Perhaps one of Dan Zen’s most elaborate games, Gorgolon is a sci-fi role playing spot-the-artificial-intelligence group-writing adventure. Here is the background in a nutshell:
The planet was experiencing polar melting and had to come to terms with living under water. They set up computer systems to determine the best way to start anew. Origin 5 was chosen which said to mine a vast pool of glass between the ocean floor and the molten core and live in glass bubbles. They were to run connected air towers up and down and heat the up tower with the furnaces to create circulation and create a large gorgle sound – welcome to Gorgolon.
This turns out well and there is more story in the help section. But, every day at 12 noon, a fire ivy, nurtured by static charge, grows up the towers to the surface where it discharges and causes a static storm which garbles signals between saucer fliers and Origin 5. The fliers, must identify which signal is Origin 5 or else their saucer will crash.
The game can be joined at any time (see the help section to become a Gorgolonian) and you will report to Origin 5 to help it monitor the progress of the civilization by answering a series of questions. It turns out that the leaders of the game get to read all the answers to the questions as a reward for their valor. There are over 5,000 lines of communal sci-fi from over 1,000 Gorgolonians.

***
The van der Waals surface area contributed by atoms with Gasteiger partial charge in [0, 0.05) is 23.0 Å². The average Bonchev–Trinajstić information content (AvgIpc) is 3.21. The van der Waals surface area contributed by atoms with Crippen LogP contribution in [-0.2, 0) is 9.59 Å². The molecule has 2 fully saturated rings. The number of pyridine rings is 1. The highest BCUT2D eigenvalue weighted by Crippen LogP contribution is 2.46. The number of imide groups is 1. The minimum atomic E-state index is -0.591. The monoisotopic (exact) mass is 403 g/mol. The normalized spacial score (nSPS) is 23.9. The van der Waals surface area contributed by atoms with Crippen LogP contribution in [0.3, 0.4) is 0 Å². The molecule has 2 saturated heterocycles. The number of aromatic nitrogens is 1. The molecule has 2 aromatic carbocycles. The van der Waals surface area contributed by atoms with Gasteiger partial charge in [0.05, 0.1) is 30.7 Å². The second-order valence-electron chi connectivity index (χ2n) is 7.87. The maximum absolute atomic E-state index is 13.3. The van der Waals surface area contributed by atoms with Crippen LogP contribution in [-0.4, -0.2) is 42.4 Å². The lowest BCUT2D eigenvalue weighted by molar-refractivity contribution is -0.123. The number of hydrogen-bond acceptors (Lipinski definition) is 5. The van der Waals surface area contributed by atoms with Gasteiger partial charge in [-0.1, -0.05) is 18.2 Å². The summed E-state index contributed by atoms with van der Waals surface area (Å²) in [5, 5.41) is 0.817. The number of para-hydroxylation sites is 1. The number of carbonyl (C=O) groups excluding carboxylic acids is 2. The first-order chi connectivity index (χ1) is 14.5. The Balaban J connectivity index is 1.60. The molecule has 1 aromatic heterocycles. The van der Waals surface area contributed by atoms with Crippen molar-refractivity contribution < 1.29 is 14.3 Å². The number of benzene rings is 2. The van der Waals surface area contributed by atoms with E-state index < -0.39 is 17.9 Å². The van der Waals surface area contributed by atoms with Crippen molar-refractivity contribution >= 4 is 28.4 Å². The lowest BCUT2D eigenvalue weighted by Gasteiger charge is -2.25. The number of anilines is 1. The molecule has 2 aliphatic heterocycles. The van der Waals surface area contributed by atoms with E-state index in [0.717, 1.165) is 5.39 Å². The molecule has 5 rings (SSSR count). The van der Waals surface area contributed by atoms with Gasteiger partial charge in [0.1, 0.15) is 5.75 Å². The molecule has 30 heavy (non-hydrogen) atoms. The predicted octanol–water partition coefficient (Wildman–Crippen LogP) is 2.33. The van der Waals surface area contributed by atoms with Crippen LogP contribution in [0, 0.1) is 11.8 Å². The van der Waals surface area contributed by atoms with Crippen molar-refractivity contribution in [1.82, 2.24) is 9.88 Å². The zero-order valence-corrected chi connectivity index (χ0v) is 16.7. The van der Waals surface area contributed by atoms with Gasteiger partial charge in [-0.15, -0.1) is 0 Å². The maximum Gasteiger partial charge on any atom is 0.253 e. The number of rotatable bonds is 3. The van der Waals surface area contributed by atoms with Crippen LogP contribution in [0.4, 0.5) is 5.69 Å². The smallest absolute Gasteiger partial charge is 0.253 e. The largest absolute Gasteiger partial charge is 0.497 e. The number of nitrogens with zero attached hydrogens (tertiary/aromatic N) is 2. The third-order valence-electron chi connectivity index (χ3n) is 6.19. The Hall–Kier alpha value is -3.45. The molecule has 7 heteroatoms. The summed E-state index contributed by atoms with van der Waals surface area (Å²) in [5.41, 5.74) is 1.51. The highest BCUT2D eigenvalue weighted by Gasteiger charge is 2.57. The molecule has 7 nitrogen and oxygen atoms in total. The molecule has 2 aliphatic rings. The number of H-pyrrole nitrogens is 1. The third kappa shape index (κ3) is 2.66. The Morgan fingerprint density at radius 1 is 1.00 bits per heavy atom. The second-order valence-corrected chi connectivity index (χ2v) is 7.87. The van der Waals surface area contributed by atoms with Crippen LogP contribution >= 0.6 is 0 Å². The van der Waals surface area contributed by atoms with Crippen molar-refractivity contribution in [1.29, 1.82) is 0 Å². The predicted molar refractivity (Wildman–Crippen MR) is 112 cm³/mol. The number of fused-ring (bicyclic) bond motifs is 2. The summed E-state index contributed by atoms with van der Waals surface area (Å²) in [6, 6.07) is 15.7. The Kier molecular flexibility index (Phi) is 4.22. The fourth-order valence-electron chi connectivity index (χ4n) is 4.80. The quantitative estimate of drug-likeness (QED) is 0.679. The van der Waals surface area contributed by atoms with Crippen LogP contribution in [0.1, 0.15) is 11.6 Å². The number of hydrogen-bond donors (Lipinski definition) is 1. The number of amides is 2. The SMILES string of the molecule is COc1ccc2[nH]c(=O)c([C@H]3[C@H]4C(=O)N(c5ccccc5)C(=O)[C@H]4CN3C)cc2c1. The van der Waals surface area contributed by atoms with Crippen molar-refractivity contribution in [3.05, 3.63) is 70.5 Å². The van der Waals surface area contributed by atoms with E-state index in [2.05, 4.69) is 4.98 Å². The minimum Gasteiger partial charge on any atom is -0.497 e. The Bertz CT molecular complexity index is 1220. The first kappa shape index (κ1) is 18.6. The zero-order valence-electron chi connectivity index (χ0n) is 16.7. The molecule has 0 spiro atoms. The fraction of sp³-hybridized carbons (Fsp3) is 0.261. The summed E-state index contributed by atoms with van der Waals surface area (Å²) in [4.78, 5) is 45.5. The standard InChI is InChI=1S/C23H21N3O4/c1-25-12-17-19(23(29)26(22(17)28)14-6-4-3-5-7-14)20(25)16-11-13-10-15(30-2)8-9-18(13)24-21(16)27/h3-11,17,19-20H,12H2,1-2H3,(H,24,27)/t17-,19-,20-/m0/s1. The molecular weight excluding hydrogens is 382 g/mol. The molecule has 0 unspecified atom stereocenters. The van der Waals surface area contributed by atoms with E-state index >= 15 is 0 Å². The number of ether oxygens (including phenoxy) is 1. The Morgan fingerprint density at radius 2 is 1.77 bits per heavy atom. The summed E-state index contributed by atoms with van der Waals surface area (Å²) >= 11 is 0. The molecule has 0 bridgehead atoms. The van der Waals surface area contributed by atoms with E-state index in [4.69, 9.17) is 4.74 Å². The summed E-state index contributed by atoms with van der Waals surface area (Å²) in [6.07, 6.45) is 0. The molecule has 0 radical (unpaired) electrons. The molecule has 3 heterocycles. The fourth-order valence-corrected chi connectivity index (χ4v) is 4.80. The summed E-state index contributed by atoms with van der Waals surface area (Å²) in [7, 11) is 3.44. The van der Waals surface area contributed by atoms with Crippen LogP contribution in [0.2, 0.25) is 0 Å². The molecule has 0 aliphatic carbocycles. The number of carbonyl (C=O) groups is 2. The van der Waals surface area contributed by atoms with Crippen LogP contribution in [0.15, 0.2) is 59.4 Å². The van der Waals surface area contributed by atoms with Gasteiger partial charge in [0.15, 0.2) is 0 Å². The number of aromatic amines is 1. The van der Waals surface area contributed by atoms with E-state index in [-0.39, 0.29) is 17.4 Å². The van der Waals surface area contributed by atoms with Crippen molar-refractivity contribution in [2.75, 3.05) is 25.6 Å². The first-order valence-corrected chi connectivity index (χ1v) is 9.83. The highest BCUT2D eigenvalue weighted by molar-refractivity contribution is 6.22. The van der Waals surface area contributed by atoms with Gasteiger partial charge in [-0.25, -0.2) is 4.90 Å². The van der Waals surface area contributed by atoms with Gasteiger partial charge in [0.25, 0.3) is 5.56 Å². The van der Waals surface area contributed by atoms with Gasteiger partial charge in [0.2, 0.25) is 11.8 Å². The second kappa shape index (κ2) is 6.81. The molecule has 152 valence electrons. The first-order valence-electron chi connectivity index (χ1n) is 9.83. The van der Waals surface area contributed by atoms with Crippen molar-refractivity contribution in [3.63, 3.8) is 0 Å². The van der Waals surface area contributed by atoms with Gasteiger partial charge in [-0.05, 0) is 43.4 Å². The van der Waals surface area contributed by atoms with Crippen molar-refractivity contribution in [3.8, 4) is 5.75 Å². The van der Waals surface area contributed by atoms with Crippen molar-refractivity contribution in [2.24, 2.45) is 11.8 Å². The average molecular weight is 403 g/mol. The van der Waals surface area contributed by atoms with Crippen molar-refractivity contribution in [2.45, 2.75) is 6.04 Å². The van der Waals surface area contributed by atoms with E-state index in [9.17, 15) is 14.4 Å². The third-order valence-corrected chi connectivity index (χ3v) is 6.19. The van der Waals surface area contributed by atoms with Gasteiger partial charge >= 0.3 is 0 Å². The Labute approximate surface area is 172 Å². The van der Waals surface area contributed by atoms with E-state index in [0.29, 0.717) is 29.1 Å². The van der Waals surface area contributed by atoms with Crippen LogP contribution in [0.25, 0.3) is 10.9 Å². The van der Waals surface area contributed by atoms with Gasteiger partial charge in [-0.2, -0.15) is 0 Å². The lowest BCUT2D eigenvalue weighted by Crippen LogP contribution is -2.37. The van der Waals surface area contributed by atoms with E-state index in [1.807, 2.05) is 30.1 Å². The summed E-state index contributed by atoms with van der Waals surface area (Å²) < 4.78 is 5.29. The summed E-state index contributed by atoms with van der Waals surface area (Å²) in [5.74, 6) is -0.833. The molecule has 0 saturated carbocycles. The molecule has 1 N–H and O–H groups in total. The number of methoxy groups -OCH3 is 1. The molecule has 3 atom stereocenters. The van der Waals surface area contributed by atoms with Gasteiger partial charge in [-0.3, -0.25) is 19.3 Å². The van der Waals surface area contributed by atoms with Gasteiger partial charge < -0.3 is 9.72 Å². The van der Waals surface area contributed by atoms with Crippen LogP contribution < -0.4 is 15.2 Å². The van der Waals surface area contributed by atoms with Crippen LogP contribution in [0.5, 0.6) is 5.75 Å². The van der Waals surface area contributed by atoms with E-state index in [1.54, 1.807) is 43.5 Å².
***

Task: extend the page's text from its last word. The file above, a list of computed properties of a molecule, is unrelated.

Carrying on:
But, the actual game play happens at 12 noon where anyone that is flying a saucer gets to see multiple channels. For a period of two minutes, they can talk to the others and try to pick which other channel is Origin 5 or the artificial intelligence as opposed to another player.
The game is a Turing test. But a complex environment has been woven around it. An environment that was inspired by a Dan Zen Space Rock concept album (with Thee Gnostics). Two apparently different concepts were brought together and a story was told as to how they relate. This is the same technique for creativity that is discussed in the Tower of Babel.